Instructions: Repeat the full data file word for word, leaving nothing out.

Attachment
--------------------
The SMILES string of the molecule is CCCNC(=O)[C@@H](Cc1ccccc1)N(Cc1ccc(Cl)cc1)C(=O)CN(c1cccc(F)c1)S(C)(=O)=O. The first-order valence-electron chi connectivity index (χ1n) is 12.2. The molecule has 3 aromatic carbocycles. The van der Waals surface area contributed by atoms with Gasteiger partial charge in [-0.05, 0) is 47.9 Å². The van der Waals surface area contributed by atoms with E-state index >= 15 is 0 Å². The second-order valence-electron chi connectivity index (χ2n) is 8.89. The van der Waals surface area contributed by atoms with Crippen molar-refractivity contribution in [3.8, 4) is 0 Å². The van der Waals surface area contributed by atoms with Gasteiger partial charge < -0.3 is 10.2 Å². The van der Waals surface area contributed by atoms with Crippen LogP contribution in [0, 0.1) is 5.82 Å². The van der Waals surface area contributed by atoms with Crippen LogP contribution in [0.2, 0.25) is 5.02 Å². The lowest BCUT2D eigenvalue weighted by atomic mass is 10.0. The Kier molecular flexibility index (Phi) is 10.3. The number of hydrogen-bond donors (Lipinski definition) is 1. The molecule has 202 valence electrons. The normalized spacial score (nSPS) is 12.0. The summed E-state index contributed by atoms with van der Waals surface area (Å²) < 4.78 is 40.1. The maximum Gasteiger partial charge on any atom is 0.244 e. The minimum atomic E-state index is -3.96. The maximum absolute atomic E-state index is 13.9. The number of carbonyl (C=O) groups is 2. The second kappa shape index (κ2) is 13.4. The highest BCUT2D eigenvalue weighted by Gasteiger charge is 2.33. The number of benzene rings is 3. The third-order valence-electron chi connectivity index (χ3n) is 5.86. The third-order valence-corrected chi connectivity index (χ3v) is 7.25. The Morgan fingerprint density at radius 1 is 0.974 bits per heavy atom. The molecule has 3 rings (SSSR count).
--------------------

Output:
The SMILES string of the molecule is CCCNC(=O)[C@@H](Cc1ccccc1)N(Cc1ccc(Cl)cc1)C(=O)CN(c1cccc(F)c1)S(C)(=O)=O. The first-order valence-electron chi connectivity index (χ1n) is 12.2. The molecule has 3 aromatic carbocycles. The van der Waals surface area contributed by atoms with Gasteiger partial charge in [-0.05, 0) is 47.9 Å². The van der Waals surface area contributed by atoms with E-state index >= 15 is 0 Å². The second-order valence-electron chi connectivity index (χ2n) is 8.89. The van der Waals surface area contributed by atoms with Crippen molar-refractivity contribution in [3.8, 4) is 0 Å². The van der Waals surface area contributed by atoms with Gasteiger partial charge < -0.3 is 10.2 Å². The van der Waals surface area contributed by atoms with Crippen LogP contribution in [0, 0.1) is 5.82 Å². The van der Waals surface area contributed by atoms with Crippen LogP contribution in [0.2, 0.25) is 5.02 Å². The lowest BCUT2D eigenvalue weighted by atomic mass is 10.0. The Kier molecular flexibility index (Phi) is 10.3. The number of hydrogen-bond donors (Lipinski definition) is 1. The molecule has 202 valence electrons. The normalized spacial score (nSPS) is 12.0. The summed E-state index contributed by atoms with van der Waals surface area (Å²) < 4.78 is 40.1. The maximum Gasteiger partial charge on any atom is 0.244 e. The minimum atomic E-state index is -3.96. The maximum absolute atomic E-state index is 13.9. The number of carbonyl (C=O) groups is 2. The second kappa shape index (κ2) is 13.4. The highest BCUT2D eigenvalue weighted by Gasteiger charge is 2.33. The number of benzene rings is 3. The third-order valence-electron chi connectivity index (χ3n) is 5.86. The third-order valence-corrected chi connectivity index (χ3v) is 7.25. The Morgan fingerprint density at radius 1 is 0.974 bits per heavy atom. The molecule has 3 rings (SSSR count).